But what is gained and lost by using “algorithm” this way? Calling the complex sociotechnical assemblage an “algorithm” avoids the need for the kind of expertise that could parse and understand the different elements; a reporter may not need to know the relationship between model, training data, thresholds, and application in order to call into question the impact of that “algorithm” in a specific instance. It also acknowledges that, when designed well, an algorithm is meant to function seamlessly as a tool; perhaps it can, in practice, be understood as a singular entity. Even algorithm designers, in their own discourse, shift between the more precise meaning, and using the term more broadly in this way.

On the other hand, this conflation risks obscuring the ways in which political values may come in elsewhere than at what designers call the “algorithm.” This helps account for the way many algorithm designers seem initially surprised by the interest of sociologists in what they do — because they may not see the values in their “algorithms” (precisely understood) that we see in their algorithms (broadly understood), because questions of value are very much bracketed in the early decisions about how to operationalize a social activity into a model and into the miniscule, mathematical moments of assigning scores and tuning thresholds.

In our own scholarship, this kind of synecdoche is perhaps unavoidable. Like the journalists, most sociologists do not have the technical expertise or the access to investigate each of the elements of what they call the algorithm. But when we settle uncritically on this shiny, alluring term, we risk reifying the processes that constitute it. All the classic problems we face when trying to unpack a technology, the term packs for us. It becomes too easy to treat it as a single artifact, when in the cases we’re most interested in it’s rarely one algorithm, but many tools functioning together, sometimes different tools for different users.[3] It also tends to erase the people involved, downplay their role, and distance them from accountability. In the end, whether this synecdoche is acceptable depends on our intellectual aims. Calling all these social and technical elements “the algorithm” may give us a handle with which to grip we want to closely interrogate; at the same time it can produce a “mystified abstraction” (Striphas 2012) that, for other research questions, it might be better to demystify.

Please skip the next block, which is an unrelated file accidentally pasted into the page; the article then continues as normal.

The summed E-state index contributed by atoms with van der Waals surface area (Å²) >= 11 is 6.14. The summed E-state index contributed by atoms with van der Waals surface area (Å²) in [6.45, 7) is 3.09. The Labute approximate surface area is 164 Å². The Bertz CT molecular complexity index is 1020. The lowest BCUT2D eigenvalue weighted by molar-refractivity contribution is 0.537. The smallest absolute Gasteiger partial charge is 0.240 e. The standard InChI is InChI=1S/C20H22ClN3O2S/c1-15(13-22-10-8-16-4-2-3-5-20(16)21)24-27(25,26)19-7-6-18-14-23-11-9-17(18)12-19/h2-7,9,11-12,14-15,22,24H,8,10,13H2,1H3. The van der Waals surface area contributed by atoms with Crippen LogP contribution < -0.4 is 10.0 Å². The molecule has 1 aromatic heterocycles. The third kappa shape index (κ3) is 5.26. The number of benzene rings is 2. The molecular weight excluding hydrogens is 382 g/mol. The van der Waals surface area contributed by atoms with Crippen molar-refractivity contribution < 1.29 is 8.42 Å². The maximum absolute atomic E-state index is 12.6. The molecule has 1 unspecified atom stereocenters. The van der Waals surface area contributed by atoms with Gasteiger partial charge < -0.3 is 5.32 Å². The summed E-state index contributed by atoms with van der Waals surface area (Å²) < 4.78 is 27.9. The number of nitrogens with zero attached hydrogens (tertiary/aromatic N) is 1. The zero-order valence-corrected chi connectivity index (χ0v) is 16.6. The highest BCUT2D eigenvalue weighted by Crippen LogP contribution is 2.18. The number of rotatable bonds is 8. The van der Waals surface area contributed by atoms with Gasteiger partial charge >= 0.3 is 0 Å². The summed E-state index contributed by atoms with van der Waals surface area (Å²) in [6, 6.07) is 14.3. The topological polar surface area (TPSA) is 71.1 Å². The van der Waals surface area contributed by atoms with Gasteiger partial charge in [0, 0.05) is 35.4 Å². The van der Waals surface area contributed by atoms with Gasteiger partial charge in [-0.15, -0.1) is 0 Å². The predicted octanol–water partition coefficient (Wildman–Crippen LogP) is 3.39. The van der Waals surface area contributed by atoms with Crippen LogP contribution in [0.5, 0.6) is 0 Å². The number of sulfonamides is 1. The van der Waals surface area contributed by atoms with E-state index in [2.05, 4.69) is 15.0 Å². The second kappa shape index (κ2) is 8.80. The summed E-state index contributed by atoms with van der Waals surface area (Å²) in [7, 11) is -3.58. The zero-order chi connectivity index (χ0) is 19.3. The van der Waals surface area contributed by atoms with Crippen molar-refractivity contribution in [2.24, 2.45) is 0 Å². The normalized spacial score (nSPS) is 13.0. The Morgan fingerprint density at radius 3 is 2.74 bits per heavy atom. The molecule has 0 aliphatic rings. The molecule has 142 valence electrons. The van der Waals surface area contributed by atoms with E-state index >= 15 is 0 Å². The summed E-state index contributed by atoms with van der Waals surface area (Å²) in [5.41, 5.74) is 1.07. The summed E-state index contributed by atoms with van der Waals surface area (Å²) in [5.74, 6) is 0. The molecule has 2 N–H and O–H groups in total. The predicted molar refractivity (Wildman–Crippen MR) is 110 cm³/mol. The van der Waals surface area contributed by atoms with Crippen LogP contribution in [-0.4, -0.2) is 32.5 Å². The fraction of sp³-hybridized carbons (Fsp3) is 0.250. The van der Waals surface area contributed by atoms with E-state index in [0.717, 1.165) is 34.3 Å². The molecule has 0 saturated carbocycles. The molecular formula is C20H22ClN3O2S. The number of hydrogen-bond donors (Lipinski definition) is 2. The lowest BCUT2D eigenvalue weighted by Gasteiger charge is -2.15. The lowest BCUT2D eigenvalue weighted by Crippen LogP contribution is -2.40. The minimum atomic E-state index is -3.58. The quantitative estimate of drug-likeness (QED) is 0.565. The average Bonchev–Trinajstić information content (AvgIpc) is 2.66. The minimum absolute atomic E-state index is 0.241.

algorithm as talisman

The information industries have found value in the term “algorithm” in their public-facing discursive efforts as well. To call their service or process an algorithm is to lend a set of associations to that service: mathematical, logical, impartial, consistent. Algorithms seem to have a “disposition towards objectivity” (Hillis et al 2013: 37); this objectivity is regularly performed as a feature of algorithmic systems. (Gillespie 2014) Conclusions that can be described as having been generated by an algorithm come with a powerful legitimacy, much the way statistical data bolsters scientific claims, with the human hands yet another step removed. It is a very different kind of legitimacy than one that rests on the subjective expertise of an editor or a consultant, though it is important not to assume that it trumps such claims in all cases. A market prediction that is “algorithmic” is different from a prediction that comes from an expert broker highly respected for their expertise and acumen; a claim about an emergent social norm in a community generated by an algorithm is different from one generated ethnographically. Each makes its own play for legitimacy, and implies its own framework for what legitimacy is (quantification or interpretation, mechanical distance or human closeness). But in the context of nearly a century of celebration of the statistical production of knowledge and longstanding trust in automated calculation over human judgment, the algorithmic does enjoy a particular cultural authority.

More than that, the term offers the corporate owner a powerful talisman to ward off criticism, when companies must justify themselves and their services to their audience, explain away errors and unwanted outcomes, and justify and defend the increasingly significant roles they play in public life. (Gillespie 2014) Information services can point to “the algorithm” as having been responsible for particular results or conclusions, as a way to distance those results from the providers. (Morozov, 2013: 142) The term generates an entity that is somehow separate, the assembly line inside the factory, that can be praised as efficient or blamed for mistakes.